exchange rate to apply and knowing whether element in the overall development strategy.
or not short-run price quotations in world Finance ministers with their hands on fiscal
markets reflected longer-run opportunity policy and public investment allocations,
costs. Much of the project appraisal literature central bankers with their hands on exchange
from the late 1970s and early 1980s was rates and money supplies, and heads of
devoted to determining the shadow exchange planning agencies with their hands on strategic
rate to be used to calculate effective border approaches and sectoral resource allocations
prices. Much of Getting Prices Right (Timmer understand now their own stakes in a healthy
1986), a price policy follow-on to FPA, was rural economy.
devoted to understanding the relevant long-run In return, food and agricultural planners
price trends to use for making public sector have increasingly understood that real wages
investments and for managing domestic price in rural areas depend fundamentally on real
policy interventions. wages in the urban economy. Real food prices
The first problem has largely been solved, for farmers and consumers are conditioned
as most countries have adopted reasonably by the rate of inflation and by exchange rates.
flexible exchange rates that permit the market Investments in rural infrastructure require
to indicate the opportunity cost of foreign budget allocations. Trade policy has direct
exchange. The same cannot be said for and indirect effects on rural incentives. The
finding the appropriate long-run price signal need for a macro food policy has never been
in the short-run fluctuations still seen in world clearer.
commodity markets. The concern for doing so,
clearly articulated in FPA, remains a challenge WHAT INTERNATIONAL REGIME
to todays food policy analysts. WILL BE IN PLAY?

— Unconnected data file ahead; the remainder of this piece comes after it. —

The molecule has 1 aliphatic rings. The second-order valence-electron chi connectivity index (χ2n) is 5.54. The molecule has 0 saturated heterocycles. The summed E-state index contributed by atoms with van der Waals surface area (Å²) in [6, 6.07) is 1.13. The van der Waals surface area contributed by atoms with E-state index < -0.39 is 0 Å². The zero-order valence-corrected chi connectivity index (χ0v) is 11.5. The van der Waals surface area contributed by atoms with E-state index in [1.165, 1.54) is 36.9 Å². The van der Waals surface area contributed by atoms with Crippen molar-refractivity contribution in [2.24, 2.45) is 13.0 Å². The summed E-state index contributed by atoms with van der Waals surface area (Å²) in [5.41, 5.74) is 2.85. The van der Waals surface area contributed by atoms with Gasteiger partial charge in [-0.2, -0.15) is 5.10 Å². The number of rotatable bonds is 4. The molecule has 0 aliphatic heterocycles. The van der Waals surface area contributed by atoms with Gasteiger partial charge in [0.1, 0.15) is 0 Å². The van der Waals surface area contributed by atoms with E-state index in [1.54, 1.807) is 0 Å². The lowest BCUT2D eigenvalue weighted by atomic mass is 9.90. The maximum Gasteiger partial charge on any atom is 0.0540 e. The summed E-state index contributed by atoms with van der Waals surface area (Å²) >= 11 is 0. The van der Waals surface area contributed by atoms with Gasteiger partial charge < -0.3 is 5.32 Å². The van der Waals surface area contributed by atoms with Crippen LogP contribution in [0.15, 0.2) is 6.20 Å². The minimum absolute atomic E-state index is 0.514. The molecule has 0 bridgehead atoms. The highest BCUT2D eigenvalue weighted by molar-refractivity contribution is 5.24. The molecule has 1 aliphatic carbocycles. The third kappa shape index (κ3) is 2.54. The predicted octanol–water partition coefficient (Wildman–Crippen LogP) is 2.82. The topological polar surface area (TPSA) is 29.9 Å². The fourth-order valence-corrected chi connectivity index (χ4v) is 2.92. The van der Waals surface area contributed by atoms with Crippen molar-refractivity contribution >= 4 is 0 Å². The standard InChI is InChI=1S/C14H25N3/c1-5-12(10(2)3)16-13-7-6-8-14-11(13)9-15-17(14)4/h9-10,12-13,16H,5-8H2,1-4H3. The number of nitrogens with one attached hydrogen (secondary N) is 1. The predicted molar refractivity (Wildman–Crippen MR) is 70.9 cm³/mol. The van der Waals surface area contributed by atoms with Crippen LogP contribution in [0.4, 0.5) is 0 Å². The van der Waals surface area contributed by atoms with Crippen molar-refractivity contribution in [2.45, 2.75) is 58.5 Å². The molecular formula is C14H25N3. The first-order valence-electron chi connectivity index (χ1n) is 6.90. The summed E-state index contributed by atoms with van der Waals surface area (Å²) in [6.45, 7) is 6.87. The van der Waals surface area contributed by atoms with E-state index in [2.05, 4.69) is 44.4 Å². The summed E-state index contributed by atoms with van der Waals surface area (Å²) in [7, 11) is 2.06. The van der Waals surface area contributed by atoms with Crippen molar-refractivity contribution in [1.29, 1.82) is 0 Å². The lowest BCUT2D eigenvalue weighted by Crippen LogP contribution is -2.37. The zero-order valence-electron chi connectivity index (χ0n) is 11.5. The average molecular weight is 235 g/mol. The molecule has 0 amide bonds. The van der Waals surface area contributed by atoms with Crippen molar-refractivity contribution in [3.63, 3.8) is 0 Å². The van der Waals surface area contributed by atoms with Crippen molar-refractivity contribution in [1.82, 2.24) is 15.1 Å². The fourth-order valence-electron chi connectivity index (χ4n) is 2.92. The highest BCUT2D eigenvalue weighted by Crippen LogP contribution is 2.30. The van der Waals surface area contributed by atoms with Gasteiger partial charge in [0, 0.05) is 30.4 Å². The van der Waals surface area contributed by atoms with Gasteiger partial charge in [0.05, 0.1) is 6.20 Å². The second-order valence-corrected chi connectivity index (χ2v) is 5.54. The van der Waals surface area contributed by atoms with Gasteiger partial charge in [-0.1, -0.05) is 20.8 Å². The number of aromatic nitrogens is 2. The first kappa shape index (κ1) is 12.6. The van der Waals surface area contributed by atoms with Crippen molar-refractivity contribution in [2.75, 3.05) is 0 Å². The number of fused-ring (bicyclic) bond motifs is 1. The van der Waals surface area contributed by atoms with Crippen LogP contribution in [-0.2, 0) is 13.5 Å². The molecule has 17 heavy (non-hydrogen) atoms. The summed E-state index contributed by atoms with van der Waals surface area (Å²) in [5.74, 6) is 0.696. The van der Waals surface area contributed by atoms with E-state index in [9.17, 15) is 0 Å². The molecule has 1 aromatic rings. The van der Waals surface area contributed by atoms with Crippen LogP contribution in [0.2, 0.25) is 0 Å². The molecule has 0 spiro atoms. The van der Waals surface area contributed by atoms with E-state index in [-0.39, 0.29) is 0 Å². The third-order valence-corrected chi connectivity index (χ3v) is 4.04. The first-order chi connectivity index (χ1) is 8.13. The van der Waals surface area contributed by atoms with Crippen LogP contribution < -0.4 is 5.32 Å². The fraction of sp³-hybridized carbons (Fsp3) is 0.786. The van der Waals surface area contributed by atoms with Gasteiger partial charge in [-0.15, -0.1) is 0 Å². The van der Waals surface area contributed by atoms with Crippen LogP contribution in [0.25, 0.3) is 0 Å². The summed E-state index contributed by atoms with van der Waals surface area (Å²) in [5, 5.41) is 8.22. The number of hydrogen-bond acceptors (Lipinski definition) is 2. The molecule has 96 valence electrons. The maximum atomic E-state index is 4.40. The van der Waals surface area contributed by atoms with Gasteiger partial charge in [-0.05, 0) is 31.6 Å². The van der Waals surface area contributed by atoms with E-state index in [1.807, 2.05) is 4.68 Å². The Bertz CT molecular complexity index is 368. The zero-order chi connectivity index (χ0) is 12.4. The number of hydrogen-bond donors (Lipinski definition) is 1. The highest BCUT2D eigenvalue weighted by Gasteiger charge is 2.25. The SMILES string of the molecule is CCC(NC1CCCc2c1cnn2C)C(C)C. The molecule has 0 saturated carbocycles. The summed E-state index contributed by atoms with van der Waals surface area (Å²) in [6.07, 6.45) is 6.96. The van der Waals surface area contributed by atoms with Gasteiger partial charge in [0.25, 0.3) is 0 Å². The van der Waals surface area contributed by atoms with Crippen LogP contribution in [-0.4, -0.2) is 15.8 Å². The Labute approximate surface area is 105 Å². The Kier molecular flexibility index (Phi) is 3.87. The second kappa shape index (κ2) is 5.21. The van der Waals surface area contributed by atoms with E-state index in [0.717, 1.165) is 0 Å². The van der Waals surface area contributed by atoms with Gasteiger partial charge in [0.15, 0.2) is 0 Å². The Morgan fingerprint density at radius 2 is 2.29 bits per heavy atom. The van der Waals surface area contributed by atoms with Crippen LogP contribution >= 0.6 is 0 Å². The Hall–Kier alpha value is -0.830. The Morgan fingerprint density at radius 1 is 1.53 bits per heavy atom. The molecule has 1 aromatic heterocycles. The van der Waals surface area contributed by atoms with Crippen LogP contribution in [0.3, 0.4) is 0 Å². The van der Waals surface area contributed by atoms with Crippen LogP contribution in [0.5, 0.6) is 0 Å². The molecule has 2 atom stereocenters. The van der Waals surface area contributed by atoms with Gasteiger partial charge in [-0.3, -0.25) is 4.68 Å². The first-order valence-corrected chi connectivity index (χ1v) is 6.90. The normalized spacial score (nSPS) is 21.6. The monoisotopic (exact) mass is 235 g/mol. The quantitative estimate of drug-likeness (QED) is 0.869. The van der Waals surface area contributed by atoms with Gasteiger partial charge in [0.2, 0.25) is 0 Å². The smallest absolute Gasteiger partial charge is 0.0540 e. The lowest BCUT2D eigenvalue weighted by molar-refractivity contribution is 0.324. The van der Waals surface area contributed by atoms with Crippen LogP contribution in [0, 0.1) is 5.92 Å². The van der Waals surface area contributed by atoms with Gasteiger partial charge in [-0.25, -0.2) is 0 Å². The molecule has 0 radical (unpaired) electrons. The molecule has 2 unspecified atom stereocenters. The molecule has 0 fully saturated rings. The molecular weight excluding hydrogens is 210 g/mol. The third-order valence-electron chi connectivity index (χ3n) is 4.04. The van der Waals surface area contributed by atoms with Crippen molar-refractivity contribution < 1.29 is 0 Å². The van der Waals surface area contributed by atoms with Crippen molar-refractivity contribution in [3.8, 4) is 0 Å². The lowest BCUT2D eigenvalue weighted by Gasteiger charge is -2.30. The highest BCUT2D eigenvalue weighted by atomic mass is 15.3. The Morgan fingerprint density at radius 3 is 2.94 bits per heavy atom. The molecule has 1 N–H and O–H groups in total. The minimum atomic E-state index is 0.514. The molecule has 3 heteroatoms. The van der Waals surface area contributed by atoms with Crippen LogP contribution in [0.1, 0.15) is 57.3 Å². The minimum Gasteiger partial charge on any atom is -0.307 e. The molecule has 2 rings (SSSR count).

3. Perhaps the most revolutionary argument in The components of this macro food policy
FPA is its insistence that food policy analysis will be conditioned, as never before, by the
needs to incorporate macroeconomic and international context in which it is formulated. It is
trade policy. The argument is not that the both exciting, and troubling, that this international
policy environment needed for a healthy contextthe global food price regimeis in
food system should dictate overall macro a greater state of flux, with more uncertainties,
and trade policy (although there are certainly than at any time since FPA was drafted. Which
some poor agrarian countries where that is regime will drive policy formation in the coming
88 C. Peter Timmer

quarter century? Will it be the historical path between labor productivity in the agricultural
of structural transformation with falling food and non-agricultural sector. This widening puts
prices, leading to a world without agriculture enormous pressure on rural societies to adjust and
(Timmer 2008)? Or will it be a new and uncertain modernize. These pressures are then translated
path of rising real costs for food with a reversal into visible and significant policy responses
of structural transformation (Timmer and Akkus that alter agricultural prices. The agricultural
2008)? Management of food policy, and the surpluses generated in rich countries because
outlook for sustained poverty reduction, will be of artificially high prices then cause artificially
radically different depending on which of these low prices in world markets and a consequent
global price regimes plays out. undervaluation of agriculture in poor countries.
This undervaluation over the past several decades
The historical pathway of structural is a significant factor explaining the world food
transformation with falling food prices crisis in 2007-08.